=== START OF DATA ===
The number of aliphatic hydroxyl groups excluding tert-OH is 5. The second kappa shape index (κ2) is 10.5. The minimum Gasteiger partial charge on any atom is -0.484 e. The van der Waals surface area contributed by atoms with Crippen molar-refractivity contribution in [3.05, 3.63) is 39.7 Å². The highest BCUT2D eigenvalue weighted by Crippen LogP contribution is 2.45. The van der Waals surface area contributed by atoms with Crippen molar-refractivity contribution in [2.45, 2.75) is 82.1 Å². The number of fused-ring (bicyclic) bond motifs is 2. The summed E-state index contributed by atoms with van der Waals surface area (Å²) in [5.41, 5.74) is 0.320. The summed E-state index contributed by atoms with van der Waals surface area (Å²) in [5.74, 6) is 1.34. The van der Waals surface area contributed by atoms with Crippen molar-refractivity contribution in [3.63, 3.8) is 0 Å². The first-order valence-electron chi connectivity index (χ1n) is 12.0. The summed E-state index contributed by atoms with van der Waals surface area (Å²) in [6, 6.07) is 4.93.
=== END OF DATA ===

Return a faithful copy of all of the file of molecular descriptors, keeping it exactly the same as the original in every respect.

The number of aliphatic hydroxyl groups excluding tert-OH is 5. The second kappa shape index (κ2) is 10.5. The minimum Gasteiger partial charge on any atom is -0.484 e. The van der Waals surface area contributed by atoms with Crippen molar-refractivity contribution in [3.05, 3.63) is 39.7 Å². The highest BCUT2D eigenvalue weighted by Crippen LogP contribution is 2.45. The van der Waals surface area contributed by atoms with Crippen molar-refractivity contribution in [2.45, 2.75) is 82.1 Å². The number of fused-ring (bicyclic) bond motifs is 2. The summed E-state index contributed by atoms with van der Waals surface area (Å²) in [5.41, 5.74) is 0.320. The summed E-state index contributed by atoms with van der Waals surface area (Å²) in [5.74, 6) is 1.34. The van der Waals surface area contributed by atoms with Crippen molar-refractivity contribution in [3.63, 3.8) is 0 Å². The first-order valence-electron chi connectivity index (χ1n) is 12.0. The summed E-state index contributed by atoms with van der Waals surface area (Å²) in [6, 6.07) is 4.93.